Language : English 简体 繁體

Reading Between the Lines on Taiwan

Aug 03, 2021
  • Li Yan

    Deputy Director of Institute of American Studies, China Institutes of Contemporary International Relations

At a recent online seminar of the Asia Society, a U.S. think tank, Kurt Campbell, coordinator for the Indo-Pacific region on the National Security Council, publicly stated that the United States supports the development of “unofficial relations” with Taiwan but will not support Taiwan independence.

Against the backdrop of recent U.S. administrations pushing U.S.-Taiwan interactions forward and the Biden administration’s continued manipulation of the Taiwan card, Campbell’s statement seems to mean something else — and it warrants attention.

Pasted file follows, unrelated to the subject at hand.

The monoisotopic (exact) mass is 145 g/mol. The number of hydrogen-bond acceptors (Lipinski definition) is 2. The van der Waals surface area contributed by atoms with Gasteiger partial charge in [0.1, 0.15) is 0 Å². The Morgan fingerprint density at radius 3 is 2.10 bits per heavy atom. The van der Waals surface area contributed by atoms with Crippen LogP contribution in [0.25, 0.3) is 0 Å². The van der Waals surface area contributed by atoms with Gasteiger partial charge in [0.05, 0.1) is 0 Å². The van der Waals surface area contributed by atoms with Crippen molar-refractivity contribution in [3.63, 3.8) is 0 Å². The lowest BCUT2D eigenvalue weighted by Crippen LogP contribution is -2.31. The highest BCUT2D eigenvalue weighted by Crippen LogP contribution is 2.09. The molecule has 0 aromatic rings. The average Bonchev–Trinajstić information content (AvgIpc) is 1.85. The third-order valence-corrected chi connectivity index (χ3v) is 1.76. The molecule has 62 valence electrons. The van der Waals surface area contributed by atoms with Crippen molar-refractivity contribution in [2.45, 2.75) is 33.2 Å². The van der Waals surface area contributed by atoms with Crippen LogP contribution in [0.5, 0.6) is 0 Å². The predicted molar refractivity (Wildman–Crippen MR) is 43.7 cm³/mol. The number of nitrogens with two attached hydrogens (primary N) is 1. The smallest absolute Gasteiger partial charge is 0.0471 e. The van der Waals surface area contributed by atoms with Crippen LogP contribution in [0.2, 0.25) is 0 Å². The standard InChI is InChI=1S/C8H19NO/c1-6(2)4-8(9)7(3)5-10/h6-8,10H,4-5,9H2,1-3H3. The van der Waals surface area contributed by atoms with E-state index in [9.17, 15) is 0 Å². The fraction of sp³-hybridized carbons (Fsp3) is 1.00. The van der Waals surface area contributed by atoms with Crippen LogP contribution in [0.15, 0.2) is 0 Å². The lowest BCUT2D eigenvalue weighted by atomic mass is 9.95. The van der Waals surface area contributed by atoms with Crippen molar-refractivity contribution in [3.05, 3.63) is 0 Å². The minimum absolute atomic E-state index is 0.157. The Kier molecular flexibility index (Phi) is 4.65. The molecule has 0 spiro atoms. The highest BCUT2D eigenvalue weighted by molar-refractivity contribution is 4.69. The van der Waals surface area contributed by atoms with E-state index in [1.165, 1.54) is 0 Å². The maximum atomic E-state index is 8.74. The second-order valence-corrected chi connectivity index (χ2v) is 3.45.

His words are a direct response to the Taiwan-related policy debate in the United States. They imply that the U.S. will not abandon its long-standing posture toward Taiwan at this stage. Since Joe Biden took office as U.S. president, a new wave of policy debate has emerged in the U.S. strategic community around the country’s policy toward Taiwan. The core issue of this debate is whether the U.S. should abandon its decadeslong “strategic ambiguity” toward Taiwan (that is, not explicitly stating what it will do in the event of a military action by Beijing) and make clear by policy that it will take military action in the island’s defense as a deterrent to coercive actions that would change the status quo in the Taiwan Strait.